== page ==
LiveWire S2 Del Mar Will Be Among Harley-Davidson’s Cheapest New Motorcycles
The LiveWire S2 Del Mar is hitting dealers this summer, just in time for some two-wheeled EV fun in the sun. Deliveries are expected to begin in July in the U.S., where the LiveWire S2 Del Mar will start at $15,499 and reservations start at $100. That’s a compelling price point compared to the flagship LiveWire One, which starts at $22,799 in the U.S., and is a far cry from the original Harley-Davidson LiveWire, which cost nearly $30,000 at the time of its release in 2019.
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The S2 Del Mar’s confirmed price of a buck under $15.5K is exactly $500 more than LiveWire’s initial estimate of $15,000, which is what the company said the Del Mar would cost when it debuted last year. LiveWire later adjusted the Del Mar’s MSRP to $16,999, but has now dropped it by $1,500. It’s been a series of ups and downs for the final price of the Del Mar, but this price cut is welcome.
Right now, EV motorcycles — like their EV cousins on four wheels — have a price problem. They simply cost too much compared to their ICE-equipped counterparts. So, it’s good that Harley and LiveWire have managed to produce and price an EV bike that costs roughly half of Harley’s first foray into EVs.
Of course, the far cheaper LiveWire S2 Del Mar will be lacking some of the range and features found on the H-D LiveWire, as well as that of the LiveWire One. The Del Mar is reportedly missing DC fast charging, but will still charge from 20 to 80 percent in 75 minutes using a Level 2 charger, per Cycle World.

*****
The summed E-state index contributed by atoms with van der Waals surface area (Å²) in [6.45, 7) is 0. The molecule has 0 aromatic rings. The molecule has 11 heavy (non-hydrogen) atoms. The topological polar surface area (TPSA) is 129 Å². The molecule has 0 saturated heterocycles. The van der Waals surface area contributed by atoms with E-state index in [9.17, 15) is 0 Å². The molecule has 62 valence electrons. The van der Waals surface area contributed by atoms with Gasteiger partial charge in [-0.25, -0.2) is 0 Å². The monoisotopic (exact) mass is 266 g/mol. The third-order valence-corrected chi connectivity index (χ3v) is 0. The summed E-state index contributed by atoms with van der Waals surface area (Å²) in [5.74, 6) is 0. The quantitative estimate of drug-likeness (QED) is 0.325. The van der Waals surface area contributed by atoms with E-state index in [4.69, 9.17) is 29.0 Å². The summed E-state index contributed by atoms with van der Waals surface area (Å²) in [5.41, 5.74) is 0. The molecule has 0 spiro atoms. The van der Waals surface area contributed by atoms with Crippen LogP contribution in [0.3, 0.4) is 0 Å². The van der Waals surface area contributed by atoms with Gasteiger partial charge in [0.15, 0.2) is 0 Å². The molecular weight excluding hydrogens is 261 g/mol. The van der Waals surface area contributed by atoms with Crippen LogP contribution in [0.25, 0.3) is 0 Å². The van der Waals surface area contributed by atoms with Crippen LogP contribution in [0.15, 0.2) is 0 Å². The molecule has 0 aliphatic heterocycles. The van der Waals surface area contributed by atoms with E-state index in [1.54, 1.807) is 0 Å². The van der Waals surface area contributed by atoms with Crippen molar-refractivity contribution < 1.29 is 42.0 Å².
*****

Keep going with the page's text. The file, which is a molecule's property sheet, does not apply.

Official specifications for the U.S. model are yet to be fully revealed, but Cycle World reports that the bike is likely to have a range of 110 miles, will make 184 lb-ft of torque, and sprint from 0-60 miles per hour in 3.1 seconds. The bike will also reportedly weigh 431 pounds, but no word yet on saddle height.
This will be the second LiveWire release since Harley-Davidson spun off the brand to put space between its legacy motorcycles, which feature hulking internal combustion engines, and Harley’s newest bikes, powered by batteries and fully-electric drivetrains.
Why Harley felt the need to compartmentalize the two technologies is anybody’s guess. Maybe Harley was trying to insulate its core demographic in order to assuage them and ensure die-hard fans that no one is coming for their Milwaukee-Eights. Or, maybe Harley just wanted to let LiveWire stand on its own two wheels, and give the nascent brand a wide open lane to the future.
And the LiveWire S2 Del Mar’s lower price point bodes well for the future of Harley among new and young riders, who have mostly turned away from the brand. Make no mistake, EVs from LiveWire may very well be the future of Harley-Davidson, according to CEO Jochen Zeitz himself. When the S2 Del Mar hits dealers this July, it will be one of the most inexpensive machines among Harley’s portfolio, while also being one of its newest and most promising yet.